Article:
Lost: What to do when you realize you are off route - Page 3
If you get cold, perform light exercise, e.g. pushups and jumping jacks, every so often to elevate your body temperature.
The Morning After
Day breaks, you rise from your sleepless, endless night but your nightmare hasn’t ended. If you feel you cannot find your way out in the daylight, stay put, and help SAR find you. The more you move, the more they have to play cat and mouse.
Do not play by Leave No Trace standards. Leave your shelter standing. Then provide more clues for the SAR teams. Draw or make arrows to direct searchers to your position. If there is an opening in tree cover, like a meadow or alpine zone, stay there. Make a big “X” in the opening by placing sticks, rocks or anything of a contrasting color to the ground so a search helicopter or plane can see it.
If you can start a fire, make a “smudge” (a smoky fire with not many flames) to draw searchers’ attention. Alert rescuers by making noise, whistling or yelling. Three long blasts on a whistle are the universal help signal. Don’t make coyote yips, raven caws or wolf howls. Those definitely won’t help! If searchers make verbal contact, tell them you need help and talk them into your location.
Getting lost can be a harrowing experience but staying calm and acting rationally will keep you alive.
What you should have brought and how it could have saved you. You don’t need all of the items listed below but a good combination and working knowledge is key.
■ GPS. Know how to use it before you set out. At the trailhead, waypoint your position. You can also leave “bread crumbs” on your GPS so you can backtrack if you get lost. An added bonus, it will tell you the exact mileage, fastest speed and average speed of your run.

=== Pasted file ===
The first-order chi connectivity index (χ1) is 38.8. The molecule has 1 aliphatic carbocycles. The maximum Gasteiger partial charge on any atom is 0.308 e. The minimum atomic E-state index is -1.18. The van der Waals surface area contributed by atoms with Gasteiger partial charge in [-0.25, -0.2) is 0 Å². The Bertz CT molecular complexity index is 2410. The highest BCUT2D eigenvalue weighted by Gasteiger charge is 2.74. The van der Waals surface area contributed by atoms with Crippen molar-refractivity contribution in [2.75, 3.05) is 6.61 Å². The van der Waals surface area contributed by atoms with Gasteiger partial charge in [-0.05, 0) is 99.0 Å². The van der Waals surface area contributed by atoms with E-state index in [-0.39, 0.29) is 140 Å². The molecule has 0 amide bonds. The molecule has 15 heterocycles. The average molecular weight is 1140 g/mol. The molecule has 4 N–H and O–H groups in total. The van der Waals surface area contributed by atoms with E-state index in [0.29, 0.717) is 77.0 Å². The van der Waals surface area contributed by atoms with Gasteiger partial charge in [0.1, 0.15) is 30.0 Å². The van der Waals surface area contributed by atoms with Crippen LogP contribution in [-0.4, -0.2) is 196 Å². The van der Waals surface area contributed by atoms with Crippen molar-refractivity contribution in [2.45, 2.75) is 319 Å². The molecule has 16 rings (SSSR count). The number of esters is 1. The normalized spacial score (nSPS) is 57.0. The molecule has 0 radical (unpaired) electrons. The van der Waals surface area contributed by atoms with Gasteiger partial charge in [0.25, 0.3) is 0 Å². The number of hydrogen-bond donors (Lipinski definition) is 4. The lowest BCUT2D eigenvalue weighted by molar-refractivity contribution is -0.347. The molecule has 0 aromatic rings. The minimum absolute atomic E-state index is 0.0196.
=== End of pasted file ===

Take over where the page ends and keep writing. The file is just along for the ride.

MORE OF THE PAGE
■ Headlamp (with fresh batteries). Can mean the difference between making it out that first night or not.
■ Cell phone. Cell-phone coverage is becoming more widespread, but don’t depend on it. With reception, you can call SAR, and notify your significant other or relative.
■ Matches/lighter/firestarter. The classic “I wish I had …” A small fire can save your life.
■ Pencil and paper. Telling someone your intended route and/or leaving a note in your car at the trailhead is a no brainer. If you have writing implements in your pack, you can leave notes/clues for
■ PLB. If you carry a personal locator beacon, like SPOT, you can send out a distress signal, an OK message or tether it to your smartphone to send out a text message. If necessary, SAR can read that platform to pinpoint your location.
■ Map and compass. Know how to use this old standby system, and you can usually find yourself if temporarily misoriented.
Justin Lichter (www.justinlichter.com), trail name “Trauma” in the hiking world, has hiked over 35,000 miles in the past eight years, including trips across the Himalayas, Southern Alps of New Zealand, East Africa, Iceland and United States. In 2006, he hiked over 10,000, averaging almost 30 miles a day.